In devastating evidence delivered over seven hours to an inquiry into lessons learned from the COVID-19 pandemic, Mr Cummings said he believed the health secretary ‘should have been fired for at least 15, 20 things including lying to everybody on multiple occasions in meeting after meeting in the cabinet room and publicly’.
He told the joint inquiry by the House of Commons science and technology committee and the health and social care committee that although senior government figures had been assured that plans were in place to deal with a pandemic, there was ‘no plan’.
On key elements of the response to the pandemic such as testing and shielding no plans were in place – and shielding measures were ‘hacked together in two all-nighters’, he told MPs.
Mr Cummings said the government and senior officials including himself ‘fell disastrously short of the standards the public has a right to expect in a crisis like this’ – and that tens of thousands of people had died unnecessarily, offering an apology to the families of people who had lost their lives.
The PM’s former adviser said Mr Hancock was ‘certainly one’ of the senior figures in government who had performed ‘disastrously’ below the level needed in the pandemic.
Mr Cummings told the inquiry: ‘I said repeatedly to the PM that he should be fired, so did the cabinet secretary so did many other senior people.’
He told the joint inquiry led by the House of Commons science and technology committee and the health and social care committee that there were ‘numerous examples’ of lying by the health and social care secretary.
Mr Cummings told MPs: ‘In summer he said everyone who needed treatment got the treatment they required. He knew that was a lie because he had been briefed by the chief scientific officer and the chief medical officer himself about the first peak and we were told explicitly people did not get the treatment they deserved. Many people were left to die in horrific circumstances.’
He added that shortly before he and Mr Johnson tested positive for COVID-19, Mr Hancock had told the cabinet that ‘everything is fine on PPE’. However, when he returned to work after recovering from the infection, Mr Cummings said: ‘Almost the first meeting in I had in the cabinet room was on the disaster of PPE and how we were completely short and hospitals all over the country were running out.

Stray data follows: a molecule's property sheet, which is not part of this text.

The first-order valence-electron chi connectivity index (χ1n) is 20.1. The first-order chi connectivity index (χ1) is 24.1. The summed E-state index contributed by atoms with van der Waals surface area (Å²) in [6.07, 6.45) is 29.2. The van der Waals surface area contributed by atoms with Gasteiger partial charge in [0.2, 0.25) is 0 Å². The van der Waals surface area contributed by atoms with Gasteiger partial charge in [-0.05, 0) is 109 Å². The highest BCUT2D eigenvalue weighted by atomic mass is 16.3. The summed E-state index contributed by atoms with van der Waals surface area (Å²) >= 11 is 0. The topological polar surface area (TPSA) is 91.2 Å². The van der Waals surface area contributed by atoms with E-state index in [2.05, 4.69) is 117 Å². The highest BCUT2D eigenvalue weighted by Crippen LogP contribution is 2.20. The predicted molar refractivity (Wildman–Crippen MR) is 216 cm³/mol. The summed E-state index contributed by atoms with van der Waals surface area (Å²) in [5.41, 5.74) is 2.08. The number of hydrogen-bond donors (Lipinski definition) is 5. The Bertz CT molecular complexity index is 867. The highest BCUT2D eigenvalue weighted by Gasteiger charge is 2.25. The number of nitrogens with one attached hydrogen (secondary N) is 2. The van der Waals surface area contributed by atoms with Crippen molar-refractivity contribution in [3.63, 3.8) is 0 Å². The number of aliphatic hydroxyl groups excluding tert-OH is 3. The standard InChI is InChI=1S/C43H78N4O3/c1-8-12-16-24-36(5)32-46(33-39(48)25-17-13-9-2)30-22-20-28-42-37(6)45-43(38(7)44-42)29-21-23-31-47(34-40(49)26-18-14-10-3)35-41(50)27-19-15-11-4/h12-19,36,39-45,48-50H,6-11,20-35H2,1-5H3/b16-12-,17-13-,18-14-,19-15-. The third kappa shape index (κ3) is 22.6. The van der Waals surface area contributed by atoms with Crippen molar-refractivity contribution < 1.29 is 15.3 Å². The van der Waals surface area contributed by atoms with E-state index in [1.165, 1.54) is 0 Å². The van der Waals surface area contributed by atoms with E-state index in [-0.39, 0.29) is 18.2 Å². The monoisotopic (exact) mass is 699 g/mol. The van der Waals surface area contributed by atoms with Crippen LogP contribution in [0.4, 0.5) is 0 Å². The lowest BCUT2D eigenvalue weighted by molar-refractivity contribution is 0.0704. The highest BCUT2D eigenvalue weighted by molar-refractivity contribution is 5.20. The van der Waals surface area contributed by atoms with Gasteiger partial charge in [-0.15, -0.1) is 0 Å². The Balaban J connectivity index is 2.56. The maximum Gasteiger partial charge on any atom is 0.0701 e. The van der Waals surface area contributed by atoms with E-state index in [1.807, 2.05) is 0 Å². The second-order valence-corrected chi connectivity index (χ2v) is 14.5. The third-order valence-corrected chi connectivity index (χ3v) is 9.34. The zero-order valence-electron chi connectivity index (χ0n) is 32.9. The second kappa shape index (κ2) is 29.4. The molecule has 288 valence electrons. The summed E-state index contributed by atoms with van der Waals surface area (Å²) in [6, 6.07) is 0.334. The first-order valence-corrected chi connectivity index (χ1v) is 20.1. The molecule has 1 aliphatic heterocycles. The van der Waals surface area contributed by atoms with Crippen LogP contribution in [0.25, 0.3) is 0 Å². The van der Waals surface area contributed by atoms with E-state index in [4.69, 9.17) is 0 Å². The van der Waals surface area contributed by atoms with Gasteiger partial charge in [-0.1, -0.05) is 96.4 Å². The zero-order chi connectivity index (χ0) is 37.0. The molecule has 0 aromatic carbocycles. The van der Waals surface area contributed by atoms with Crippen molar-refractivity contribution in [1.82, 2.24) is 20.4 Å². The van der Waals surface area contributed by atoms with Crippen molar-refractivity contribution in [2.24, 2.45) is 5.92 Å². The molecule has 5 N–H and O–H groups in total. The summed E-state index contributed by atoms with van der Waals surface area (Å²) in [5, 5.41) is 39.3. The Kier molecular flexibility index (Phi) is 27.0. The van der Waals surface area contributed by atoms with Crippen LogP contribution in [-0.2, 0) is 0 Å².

‘The secretary of state said in that meeting that this is the fault of [NHS chief executive] Simon Stevens, and the chancellor of the exchequer – it is not my fault, they have blocked approvals on all sorts of things.’
Mr Cummings told the inquiry that Cabinet secretary Mark Sedwill had then investigated this claim. ‘He came back to me and said it is completely untrue – I have lost confidence in the secretary of state’s honesty in these meetings.’
Prime minister’s questions
At prime ministers questions in the House of Commons, Mr Johnson denied he had been told by the cabinet secretary that he had lost faith in Mr Hancock’s honesty.
A statement from joint inquiry chairs Jeremy Hunt and Greg Clark said: ‘As part of our joint parliamentary inquiry into lessons learnt from the government’s response to the pandemic, it has been important to hear about decisions taken by Downing Street at the outset to deal with the threat from COVID-19.
‘We will review the evidence given by Dominic Cummings today and will publish relevant documents we accept as evidence in due course. Secretary of state Matt Hancock will appear before us next month when we will have a further opportunity to explore steps taken by ministers and the outcomes.’
GPonline has approached the DHSC for comment.